When I arrived at the Cuenca bus station for the first time in March 2005, there was a large plaque honoring the city’s recent designation as a UNESCO World Heritage Site. I had the address of the school that had hired me and it was close enough to walk. I had only a single duffel bag with a few changes of clothes so I didn’t mind exploring a bit on my way. The city was full of narrow cobblestone streets and they were crowded with people. The first thing that struck me were the colors. In the late afternoon sun every building seemed to be painted a different shade. Bright oranges and greens and blues were framed by the red clay-tile roofs that hung over most buildings. Even window frames and shutters were painted purple or magenta or some other wild color that stood in contrast to the wall around it.
There were a lot of round women with rosy cheeks like the one I had seen in Quito. Some also carried babies in the same style, tucked in a blanket behind their backs. All of them wore long skirts that hung down to their ankles. Mixed within the crowds were a lot of foreigners. Some were wearing big backpacks and studying maps at corners while others walked confidently down side streets and into houses. I heard some of them speaking English and when I got lost, I asked one group for directions. “Do you work there?” asked a man with a mid-western accent.
“Yeah, starting next week.”
“Sweet. I have some friends working there too.” I was close and he gave me directions to get me to the front door.
“No problem. I’m sure I’ll be seeing you around. Welcome to Cuenca.”
At my new school I met the director, Fiona. She was from Ireland and had come to the school to teach two years before, and had quickly moved up the ranks. Her office was sparsely decorated, and the walls were freshly painted a bright lime-green. We sat across from each other in plush office chairs, her desk between us filled with workbooks and lesson plans.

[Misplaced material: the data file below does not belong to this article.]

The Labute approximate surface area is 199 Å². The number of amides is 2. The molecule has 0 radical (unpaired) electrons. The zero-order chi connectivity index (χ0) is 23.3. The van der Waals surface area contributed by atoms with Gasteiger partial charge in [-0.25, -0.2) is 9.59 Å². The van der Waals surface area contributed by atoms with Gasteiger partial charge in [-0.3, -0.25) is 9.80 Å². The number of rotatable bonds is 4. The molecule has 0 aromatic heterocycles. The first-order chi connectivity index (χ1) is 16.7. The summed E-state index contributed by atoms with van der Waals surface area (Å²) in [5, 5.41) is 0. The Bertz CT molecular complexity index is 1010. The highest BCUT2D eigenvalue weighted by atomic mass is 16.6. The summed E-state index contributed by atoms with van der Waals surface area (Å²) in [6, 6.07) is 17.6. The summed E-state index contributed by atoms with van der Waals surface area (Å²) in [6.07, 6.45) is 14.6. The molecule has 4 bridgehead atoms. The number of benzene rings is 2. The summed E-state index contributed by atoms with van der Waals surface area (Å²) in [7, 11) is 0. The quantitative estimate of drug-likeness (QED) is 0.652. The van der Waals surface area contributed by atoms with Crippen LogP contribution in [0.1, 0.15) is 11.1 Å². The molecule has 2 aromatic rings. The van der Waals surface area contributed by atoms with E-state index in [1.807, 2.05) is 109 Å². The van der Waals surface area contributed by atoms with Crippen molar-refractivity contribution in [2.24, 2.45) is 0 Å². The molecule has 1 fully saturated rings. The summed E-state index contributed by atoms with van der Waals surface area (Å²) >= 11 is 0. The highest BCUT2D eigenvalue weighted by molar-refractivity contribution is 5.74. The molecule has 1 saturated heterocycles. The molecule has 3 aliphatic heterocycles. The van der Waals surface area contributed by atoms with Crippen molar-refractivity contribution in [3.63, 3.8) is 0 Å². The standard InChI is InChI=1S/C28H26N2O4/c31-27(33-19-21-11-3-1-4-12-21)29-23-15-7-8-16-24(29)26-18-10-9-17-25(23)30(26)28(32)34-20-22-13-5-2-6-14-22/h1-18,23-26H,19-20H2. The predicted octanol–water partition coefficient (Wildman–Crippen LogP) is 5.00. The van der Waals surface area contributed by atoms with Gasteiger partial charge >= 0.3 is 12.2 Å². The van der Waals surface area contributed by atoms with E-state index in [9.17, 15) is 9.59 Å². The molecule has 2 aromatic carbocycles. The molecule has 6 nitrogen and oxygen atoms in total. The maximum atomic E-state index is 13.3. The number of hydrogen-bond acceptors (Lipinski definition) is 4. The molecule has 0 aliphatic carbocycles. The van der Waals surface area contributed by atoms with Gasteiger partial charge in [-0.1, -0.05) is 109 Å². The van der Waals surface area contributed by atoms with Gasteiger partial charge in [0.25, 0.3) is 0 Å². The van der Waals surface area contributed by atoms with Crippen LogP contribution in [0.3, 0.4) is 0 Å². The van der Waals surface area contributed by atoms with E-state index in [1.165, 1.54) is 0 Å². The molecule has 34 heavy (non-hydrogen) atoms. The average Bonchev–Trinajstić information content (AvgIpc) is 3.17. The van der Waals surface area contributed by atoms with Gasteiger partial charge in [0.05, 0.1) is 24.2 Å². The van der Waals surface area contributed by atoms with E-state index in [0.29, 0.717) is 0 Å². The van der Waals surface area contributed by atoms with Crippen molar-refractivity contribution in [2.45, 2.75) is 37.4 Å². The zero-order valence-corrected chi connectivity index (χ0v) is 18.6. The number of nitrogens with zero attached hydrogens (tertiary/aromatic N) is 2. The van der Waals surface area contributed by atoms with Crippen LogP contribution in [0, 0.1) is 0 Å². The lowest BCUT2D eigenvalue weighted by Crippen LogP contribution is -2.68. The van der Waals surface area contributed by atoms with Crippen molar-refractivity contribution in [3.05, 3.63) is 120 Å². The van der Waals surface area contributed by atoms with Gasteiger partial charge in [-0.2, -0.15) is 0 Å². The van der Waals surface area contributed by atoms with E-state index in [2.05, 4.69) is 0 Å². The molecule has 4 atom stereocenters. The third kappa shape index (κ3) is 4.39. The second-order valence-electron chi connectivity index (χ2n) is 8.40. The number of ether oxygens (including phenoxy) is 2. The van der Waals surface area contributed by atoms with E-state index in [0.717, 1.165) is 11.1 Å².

“Eres gato también,” she said.
“Oh sorry, sometimes I forget which language I’m supposed to use.” She smiled. Her green eyes blinked and made contact with mine. “I was just noticing your light blue eyes. Almost all Ecuadorians have brown eyes so green or blue is a novelty here. Everyone will call you gato when they meet you. It means cat. It can become annoying but it’s definitely a complement; everyone wants to be gato here.”
After our casual introductions, she asked me a simple question that would have far-reaching consequences over the next years of my life: Did I want the school to get me a work visa?
“That’s optional?” I asked, confused.
She laughed. “Well, most foreigners who work in Ecuador come with governments or large international organizations, like the Peace Corps or WorldTeach, and work visas are part of the program. Not many people come here independently, and the ones who do usually just renew their automatic tourist visa every ninety days.”
“Oh, and how can I renew my tourist visa?”
“All you have to do is leave the country and come back. There are some nice beaches a few hours away in Peru that a lot of people go to. Of course we could get you a work visa and then you won’t have to worry about it. You just need to give me your passport and $180 and the school will take care of everything.”
“Can I think about it?”
“Sure. Just let me know before the first week of classes finish.” She paused and then asked, “Have you seen the library yet?” She smiled, and though it was our first meeting, she seemed more like an old friend. Our minority status in what was a very different world from ‘home’ provided an instant bond. “You may take out as many books as you want; it’s one of the perks of working here,” she said as she stood up to lead me downstairs.